Not all podcasts are supposed to be listened to – some of them are just meant to be soothing background noise. When I was struggling with a bout of insomnia a few years ago, nothing I tried could get me to sleep. That is, until I found Sleep with Me, an (unfortunately named) podcast designed to lull its listeners into dreamland. Instead of a white noise machine, some people prefer to listen to the sounds of people talking. There’s nothing that puts me down faster. Here are the best podcasts for relaxation and sleep.
Sleep With Me
As I mentioned above, “Sleep With Me” was the first podcast for sleep I ever found – and it worked like a dream (pardon the pun). Using the moniker “Dearest Scooter,” host Drew Ackerman mumbles into the microphone for over an hour. Sleep with Me seems to work on dream logic itself, since Scooter doesn’t seem to have a script. He’s mostly saying what’s coming to mind. Once, he was trying to learn a new language by watching the Spanish dub of Breaking Bad, and many episodes of the podcast consisted of bizarre plot recaps mixed up with Scooter’s own thoughts and inventions. He also has a spin-off sleepytime podcast, “Game of Drones,” and you can guess what that’s based on. “Sleep With Me” isn’t really about content, though. It’s a story that’s impossible to follow, told in the most mumbly tones possible, and it’ll make your eyelids droop in minutes. Honestly, “Sleep with Me” is magic.
The Empty Bowl
“The Empty Bowl” started as a joke between podcaster Justin McElroy and cereal-reviewer (really) Dan Goubert, but it quickly became an “oasis in a bowl,” a truly meditative podcast about cereal. McElroy and Goubert’s soft, laid-back cereal discourse is paired with a zen-like soundtrack designed to put you at ease. “Breathe and think about cereal,” McElroy says in the first episode, “That’s it.”
LeVar Burton Reads
If you’re familiar with LeVar Burton’s PBS show, “Reading Rainbow,” welcome home. LeVar Burton Reads is sort of like “Reading Rainbow” for grown-ups. In this podcast, Burton hand-picks a piece of short fiction and reads it aloud to you. I say “to you” because it really does feel like a personal experience – there’s nothing like being read to. Burton selects stories from some of the best short story writers, including N.K. Jemisin, Ursula K. LeGuin, Octavia Butler, Ray Bradbury, Haruki Murakami and Neil Gaiman.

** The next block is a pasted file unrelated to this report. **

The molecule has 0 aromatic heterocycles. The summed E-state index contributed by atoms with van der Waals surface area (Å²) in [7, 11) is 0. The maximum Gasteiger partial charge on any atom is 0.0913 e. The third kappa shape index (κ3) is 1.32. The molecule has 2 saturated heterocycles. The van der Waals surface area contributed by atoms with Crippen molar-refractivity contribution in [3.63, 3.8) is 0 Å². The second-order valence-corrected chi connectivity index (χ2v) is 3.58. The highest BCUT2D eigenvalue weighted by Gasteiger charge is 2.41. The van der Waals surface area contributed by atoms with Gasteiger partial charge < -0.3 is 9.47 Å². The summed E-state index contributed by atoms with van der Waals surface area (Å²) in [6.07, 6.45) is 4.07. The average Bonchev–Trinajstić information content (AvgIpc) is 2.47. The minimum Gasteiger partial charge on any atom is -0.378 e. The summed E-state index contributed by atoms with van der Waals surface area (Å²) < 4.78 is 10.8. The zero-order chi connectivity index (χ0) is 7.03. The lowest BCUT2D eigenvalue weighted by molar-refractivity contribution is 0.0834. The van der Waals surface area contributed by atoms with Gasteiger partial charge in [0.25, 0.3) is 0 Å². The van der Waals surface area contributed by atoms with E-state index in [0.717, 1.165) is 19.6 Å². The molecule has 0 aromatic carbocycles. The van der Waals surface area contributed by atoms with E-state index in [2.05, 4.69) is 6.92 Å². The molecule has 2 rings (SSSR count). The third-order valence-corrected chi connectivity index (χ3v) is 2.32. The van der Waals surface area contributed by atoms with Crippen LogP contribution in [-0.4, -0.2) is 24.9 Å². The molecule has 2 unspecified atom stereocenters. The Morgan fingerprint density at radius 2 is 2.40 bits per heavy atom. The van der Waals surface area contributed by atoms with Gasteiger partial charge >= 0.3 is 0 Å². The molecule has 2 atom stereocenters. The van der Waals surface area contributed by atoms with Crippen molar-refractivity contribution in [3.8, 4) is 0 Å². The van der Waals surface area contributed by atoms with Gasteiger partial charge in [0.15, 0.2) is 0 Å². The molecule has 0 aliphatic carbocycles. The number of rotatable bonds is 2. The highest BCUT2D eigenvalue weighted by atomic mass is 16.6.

Everything is Alive
It’s all there in the title. Each episode, host Ian Chillag sits down and interviews an inanimate object. The interviews are improvised, but everything is true (other than the fact that most inanimate objects can’t talk). “Everything is Alive” is a strangely meditative journey into the quiet dramas happening all around us. “I hope I’m consumed by someone who enjoys it,” says Louis, a can of store-brand cola. Chioke, a grain of sand, appears later on in the series as Chioke, a pane of glass. “The doctors only hear Ringo, but I hear George and Paul and John,” says Scott, a stethoscope. It’s easy to get lost in the world of “Everything is Alive,” because it’s really our world.
Nothing Much Happens
“Nothing Much Happens” is billed as “bedtime stories for grown-ups,” and it delivers on that promise. Host Kathryn Nicolai tells a story two times in a row, going slower the second time to fully lull you into sleep. In the waking world, Nicolai is a yoga teacher, and she seems innately aware of the complex relationship between mind and body. She guides you through the story like an instructor might guide you through a series of poses – it’s like a type of yoga in which you don’t have to move at all. Nicolai’s stories are short and pleasant, with a relaxed mood focused on sensory details. There’s no conflict, not much of a plot. And just like that, you fall asleep.
“Meditation Minis” is a guided meditation with hypnotherapist Chel Hamilton – though it (supposedly) doesn’t actually hypnotize you. The episodes are mostly short, usually clocking in at the 10 or 15-minute range. Some episodes are specifically about improving sleep habits, though the meditations cover a wide range of topics and emotions.
Most Relaxing Voices in Podcasting
The following podcasts are not necessarily about relaxation, but the voices of the hosts are relaxing all on their own.
“99% Invisible” – Roman Mars
“Criminal” – Phoebe Judge
“You Must Remember This” – Karina Longworth
“Hardcore History” – Dan Carlin
Do you have any favorite podcasts for relaxation? Tell us in the comments below (if you’re not too sleepy)!
Looking for even more shows to listen to? Check out my articles about the best history podcasts, the best film podcasts and the best limited-series podcasts!